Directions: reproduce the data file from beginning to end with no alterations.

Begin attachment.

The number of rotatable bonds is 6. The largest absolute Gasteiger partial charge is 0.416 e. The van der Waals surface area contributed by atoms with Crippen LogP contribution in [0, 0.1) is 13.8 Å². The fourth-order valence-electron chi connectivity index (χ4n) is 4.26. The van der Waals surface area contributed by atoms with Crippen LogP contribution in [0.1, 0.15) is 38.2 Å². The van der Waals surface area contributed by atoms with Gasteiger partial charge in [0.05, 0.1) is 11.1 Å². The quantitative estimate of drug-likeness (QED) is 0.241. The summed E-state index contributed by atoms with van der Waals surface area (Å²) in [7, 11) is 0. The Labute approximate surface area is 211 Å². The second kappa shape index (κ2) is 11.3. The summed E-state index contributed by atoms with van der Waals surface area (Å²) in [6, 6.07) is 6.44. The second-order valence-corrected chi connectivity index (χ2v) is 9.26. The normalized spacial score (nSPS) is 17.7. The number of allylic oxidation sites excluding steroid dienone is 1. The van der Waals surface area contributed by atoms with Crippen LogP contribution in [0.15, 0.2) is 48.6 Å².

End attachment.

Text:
The number of rotatable bonds is 6. The largest absolute Gasteiger partial charge is 0.416 e. The van der Waals surface area contributed by atoms with Crippen LogP contribution in [0, 0.1) is 13.8 Å². The fourth-order valence-electron chi connectivity index (χ4n) is 4.26. The van der Waals surface area contributed by atoms with Crippen LogP contribution in [0.1, 0.15) is 38.2 Å². The van der Waals surface area contributed by atoms with Gasteiger partial charge in [0.05, 0.1) is 11.1 Å². The quantitative estimate of drug-likeness (QED) is 0.241. The summed E-state index contributed by atoms with van der Waals surface area (Å²) in [7, 11) is 0. The Labute approximate surface area is 211 Å². The second kappa shape index (κ2) is 11.3. The summed E-state index contributed by atoms with van der Waals surface area (Å²) in [6, 6.07) is 6.44. The second-order valence-corrected chi connectivity index (χ2v) is 9.26. The normalized spacial score (nSPS) is 17.7. The number of allylic oxidation sites excluding steroid dienone is 1. The van der Waals surface area contributed by atoms with Crippen LogP contribution in [0.15, 0.2) is 48.6 Å².